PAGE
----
LEONA RIVER. The Leona River rises north of Uvalde and west of U.S. Highway 83 in central Uvalde County (at 29°25' N, 99°50' W) and flows southeast for eighty-three miles, passing Uvalde and Batesville and crossing northeastern Zavala and southwestern Frio counties before reaching its mouth on the Frio River, near U.S. Highway 81 roughly six miles north of Dilley in southern Frio County (at 28°44' N, 99°09' W). Tributaries of the river, which is dammed in its upper reaches and forms Eightmile Waterhole in Uvalde County, include Cooks and Taylor sloughs and Berry and Cattail creeks. Along the river drainage north of Uvalde there have been archeological finds of middens, hearths, open campsites, and lithic concentrations from the Late Paleo-Indian through the Archaic and Late Prehistoric periods. Alonso de León may have found the river in 1689. By 1875 an irrigation ditch had been created on the east side of the river to bring water to the valley's prosperous farms. A flood in 1894 broke a railroad bridge over the river, ruined many farms, and caused major damage to the community of Leona Ditch. During the 1950s a drought dried up the river. The riverbanks have been cut and shaped and the river channel has been mechanically cleaned and widened many times. The Leona River flows through flat terrain with local shallow depressions, where water-tolerant hardwoods, conifers, and grasses grow in clay loam and sandy loam soils.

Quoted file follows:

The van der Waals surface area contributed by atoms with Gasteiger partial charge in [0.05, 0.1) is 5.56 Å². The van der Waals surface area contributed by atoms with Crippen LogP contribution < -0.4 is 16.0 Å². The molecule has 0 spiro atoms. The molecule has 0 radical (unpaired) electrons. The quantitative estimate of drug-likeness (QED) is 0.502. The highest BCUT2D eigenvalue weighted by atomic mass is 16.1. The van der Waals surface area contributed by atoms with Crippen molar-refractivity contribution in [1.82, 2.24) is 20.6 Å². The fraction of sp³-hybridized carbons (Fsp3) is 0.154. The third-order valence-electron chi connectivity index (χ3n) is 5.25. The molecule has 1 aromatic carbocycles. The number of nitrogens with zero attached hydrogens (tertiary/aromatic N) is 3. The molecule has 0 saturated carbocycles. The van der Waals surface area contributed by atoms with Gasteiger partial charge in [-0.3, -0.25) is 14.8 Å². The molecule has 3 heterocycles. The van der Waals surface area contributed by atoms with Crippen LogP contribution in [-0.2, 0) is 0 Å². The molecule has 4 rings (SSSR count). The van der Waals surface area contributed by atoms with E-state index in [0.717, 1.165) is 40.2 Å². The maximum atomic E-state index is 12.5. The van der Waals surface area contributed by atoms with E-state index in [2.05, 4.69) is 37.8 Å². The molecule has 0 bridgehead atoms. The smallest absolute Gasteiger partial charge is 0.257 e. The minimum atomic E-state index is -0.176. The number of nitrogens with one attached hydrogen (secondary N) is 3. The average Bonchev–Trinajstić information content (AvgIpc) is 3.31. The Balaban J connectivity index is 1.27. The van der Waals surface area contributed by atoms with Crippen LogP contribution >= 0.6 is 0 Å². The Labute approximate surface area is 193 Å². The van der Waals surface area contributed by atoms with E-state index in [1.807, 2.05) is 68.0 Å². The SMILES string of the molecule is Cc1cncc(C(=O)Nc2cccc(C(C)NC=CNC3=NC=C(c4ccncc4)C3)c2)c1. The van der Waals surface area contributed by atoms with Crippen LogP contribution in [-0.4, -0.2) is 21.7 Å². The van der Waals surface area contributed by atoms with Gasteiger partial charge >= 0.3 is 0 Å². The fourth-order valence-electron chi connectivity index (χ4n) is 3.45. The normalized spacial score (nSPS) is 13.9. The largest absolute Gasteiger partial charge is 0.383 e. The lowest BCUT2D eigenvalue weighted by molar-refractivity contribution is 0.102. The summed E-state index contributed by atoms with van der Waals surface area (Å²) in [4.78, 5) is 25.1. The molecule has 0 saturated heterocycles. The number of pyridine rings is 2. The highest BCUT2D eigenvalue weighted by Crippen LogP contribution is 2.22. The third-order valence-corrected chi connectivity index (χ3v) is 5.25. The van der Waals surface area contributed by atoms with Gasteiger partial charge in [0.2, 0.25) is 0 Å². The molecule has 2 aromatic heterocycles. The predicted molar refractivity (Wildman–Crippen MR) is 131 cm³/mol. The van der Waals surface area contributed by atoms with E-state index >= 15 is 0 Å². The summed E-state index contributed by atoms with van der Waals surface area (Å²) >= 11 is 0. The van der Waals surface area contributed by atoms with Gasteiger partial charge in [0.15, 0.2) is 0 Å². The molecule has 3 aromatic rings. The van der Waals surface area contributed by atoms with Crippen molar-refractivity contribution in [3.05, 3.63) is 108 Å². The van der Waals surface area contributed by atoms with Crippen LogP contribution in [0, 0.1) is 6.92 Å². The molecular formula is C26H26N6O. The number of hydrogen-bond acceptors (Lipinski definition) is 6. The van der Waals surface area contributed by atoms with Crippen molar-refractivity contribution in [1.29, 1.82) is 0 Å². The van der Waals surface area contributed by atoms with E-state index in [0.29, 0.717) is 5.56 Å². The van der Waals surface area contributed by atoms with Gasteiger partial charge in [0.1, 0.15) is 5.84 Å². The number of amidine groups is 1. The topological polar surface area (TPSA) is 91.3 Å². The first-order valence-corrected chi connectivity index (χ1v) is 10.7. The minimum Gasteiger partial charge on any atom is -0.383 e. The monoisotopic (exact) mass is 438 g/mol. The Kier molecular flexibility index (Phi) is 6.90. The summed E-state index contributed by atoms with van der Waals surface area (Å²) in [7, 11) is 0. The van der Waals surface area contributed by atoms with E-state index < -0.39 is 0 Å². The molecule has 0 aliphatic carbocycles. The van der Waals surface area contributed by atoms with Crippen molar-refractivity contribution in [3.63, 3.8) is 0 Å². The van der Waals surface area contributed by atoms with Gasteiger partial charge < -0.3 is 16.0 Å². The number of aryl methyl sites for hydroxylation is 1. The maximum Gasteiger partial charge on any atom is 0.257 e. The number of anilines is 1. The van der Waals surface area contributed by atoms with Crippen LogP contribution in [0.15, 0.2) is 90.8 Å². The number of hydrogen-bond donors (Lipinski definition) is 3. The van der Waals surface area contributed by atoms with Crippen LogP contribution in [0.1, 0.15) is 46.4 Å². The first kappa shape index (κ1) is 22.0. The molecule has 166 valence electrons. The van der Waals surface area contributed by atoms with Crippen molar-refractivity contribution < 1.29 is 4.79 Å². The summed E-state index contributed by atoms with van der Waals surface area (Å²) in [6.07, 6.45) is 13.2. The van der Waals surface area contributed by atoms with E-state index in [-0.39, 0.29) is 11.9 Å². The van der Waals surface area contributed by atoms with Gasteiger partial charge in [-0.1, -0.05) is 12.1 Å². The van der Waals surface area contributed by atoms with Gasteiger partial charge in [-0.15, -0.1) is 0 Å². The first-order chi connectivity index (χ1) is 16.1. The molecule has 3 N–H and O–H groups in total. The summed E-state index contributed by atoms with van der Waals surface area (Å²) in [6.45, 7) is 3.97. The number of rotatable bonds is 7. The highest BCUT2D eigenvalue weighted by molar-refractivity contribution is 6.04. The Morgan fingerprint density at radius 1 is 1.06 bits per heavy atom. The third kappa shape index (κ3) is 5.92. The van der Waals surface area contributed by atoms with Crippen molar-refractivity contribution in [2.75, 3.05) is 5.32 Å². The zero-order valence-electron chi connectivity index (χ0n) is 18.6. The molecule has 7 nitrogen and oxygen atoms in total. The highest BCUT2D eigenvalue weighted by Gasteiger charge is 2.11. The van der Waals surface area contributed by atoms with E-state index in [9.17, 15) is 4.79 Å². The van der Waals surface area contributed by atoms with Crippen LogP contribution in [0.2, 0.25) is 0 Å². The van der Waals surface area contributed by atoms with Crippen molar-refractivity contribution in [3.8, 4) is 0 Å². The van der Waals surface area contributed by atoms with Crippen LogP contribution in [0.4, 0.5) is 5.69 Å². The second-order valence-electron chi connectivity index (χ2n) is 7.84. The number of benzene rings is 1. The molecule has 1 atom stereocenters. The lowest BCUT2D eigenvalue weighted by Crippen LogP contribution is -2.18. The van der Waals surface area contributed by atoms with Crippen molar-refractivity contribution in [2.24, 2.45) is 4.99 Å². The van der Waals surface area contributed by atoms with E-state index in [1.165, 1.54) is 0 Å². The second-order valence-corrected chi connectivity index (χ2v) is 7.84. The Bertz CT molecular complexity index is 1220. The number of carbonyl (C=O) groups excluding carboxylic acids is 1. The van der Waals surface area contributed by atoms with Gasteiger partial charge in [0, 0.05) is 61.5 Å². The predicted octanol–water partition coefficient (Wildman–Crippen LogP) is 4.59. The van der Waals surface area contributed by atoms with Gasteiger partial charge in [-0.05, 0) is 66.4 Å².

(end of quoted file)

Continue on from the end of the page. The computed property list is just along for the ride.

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The following, adapted from the Chicago Manual of Style, 15th edition, is the preferred citation for this article.Handbook of Texas Online, "Leona River," accessed September 24, 2016, http://www.tshaonline.org/handbook/online/articles/rnl04.
Uploaded on June 15, 2010. Published by the Texas State Historical Association.